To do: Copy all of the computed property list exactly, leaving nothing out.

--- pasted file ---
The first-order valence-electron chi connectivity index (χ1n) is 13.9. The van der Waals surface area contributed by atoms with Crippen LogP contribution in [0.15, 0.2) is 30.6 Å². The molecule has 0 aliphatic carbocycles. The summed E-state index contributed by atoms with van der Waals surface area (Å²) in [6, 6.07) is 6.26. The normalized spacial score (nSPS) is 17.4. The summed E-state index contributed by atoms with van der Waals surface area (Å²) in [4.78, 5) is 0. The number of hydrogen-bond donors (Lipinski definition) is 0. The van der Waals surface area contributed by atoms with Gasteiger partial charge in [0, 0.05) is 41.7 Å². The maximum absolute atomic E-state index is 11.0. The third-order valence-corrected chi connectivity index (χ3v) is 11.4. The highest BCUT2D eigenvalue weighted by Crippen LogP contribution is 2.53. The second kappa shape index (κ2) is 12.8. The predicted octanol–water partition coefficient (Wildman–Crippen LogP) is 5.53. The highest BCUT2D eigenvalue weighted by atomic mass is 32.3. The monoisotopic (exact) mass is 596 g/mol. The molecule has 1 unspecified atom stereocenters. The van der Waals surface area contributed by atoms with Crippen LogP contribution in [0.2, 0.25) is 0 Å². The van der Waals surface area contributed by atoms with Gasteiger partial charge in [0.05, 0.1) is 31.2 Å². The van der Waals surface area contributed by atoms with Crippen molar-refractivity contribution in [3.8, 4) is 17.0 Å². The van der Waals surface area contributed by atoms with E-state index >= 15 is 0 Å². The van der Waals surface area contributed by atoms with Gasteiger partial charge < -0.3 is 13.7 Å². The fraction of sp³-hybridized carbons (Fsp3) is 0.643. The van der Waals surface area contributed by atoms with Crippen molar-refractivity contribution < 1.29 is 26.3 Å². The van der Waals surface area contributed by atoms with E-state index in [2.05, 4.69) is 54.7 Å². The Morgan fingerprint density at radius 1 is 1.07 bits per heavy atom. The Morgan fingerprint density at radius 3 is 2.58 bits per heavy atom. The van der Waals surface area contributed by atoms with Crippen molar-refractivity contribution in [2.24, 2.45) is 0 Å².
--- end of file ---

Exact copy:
The first-order valence-electron chi connectivity index (χ1n) is 13.9. The van der Waals surface area contributed by atoms with Crippen LogP contribution in [0.15, 0.2) is 30.6 Å². The molecule has 0 aliphatic carbocycles. The summed E-state index contributed by atoms with van der Waals surface area (Å²) in [6, 6.07) is 6.26. The normalized spacial score (nSPS) is 17.4. The summed E-state index contributed by atoms with van der Waals surface area (Å²) in [4.78, 5) is 0. The number of hydrogen-bond donors (Lipinski definition) is 0. The van der Waals surface area contributed by atoms with Gasteiger partial charge in [0, 0.05) is 41.7 Å². The maximum absolute atomic E-state index is 11.0. The third-order valence-corrected chi connectivity index (χ3v) is 11.4. The highest BCUT2D eigenvalue weighted by Crippen LogP contribution is 2.53. The second kappa shape index (κ2) is 12.8. The predicted octanol–water partition coefficient (Wildman–Crippen LogP) is 5.53. The highest BCUT2D eigenvalue weighted by atomic mass is 32.3. The monoisotopic (exact) mass is 596 g/mol. The molecule has 1 unspecified atom stereocenters. The van der Waals surface area contributed by atoms with Crippen LogP contribution in [0.2, 0.25) is 0 Å². The van der Waals surface area contributed by atoms with Gasteiger partial charge in [0.05, 0.1) is 31.2 Å². The van der Waals surface area contributed by atoms with Crippen molar-refractivity contribution in [3.8, 4) is 17.0 Å². The van der Waals surface area contributed by atoms with E-state index >= 15 is 0 Å². The van der Waals surface area contributed by atoms with Gasteiger partial charge < -0.3 is 13.7 Å². The fraction of sp³-hybridized carbons (Fsp3) is 0.643. The van der Waals surface area contributed by atoms with Crippen molar-refractivity contribution < 1.29 is 26.3 Å². The van der Waals surface area contributed by atoms with E-state index in [2.05, 4.69) is 54.7 Å². The Morgan fingerprint density at radius 1 is 1.07 bits per heavy atom. The Morgan fingerprint density at radius 3 is 2.58 bits per heavy atom. The van der Waals surface area contributed by atoms with Crippen molar-refractivity contribution in [2.24, 2.45) is 0 Å².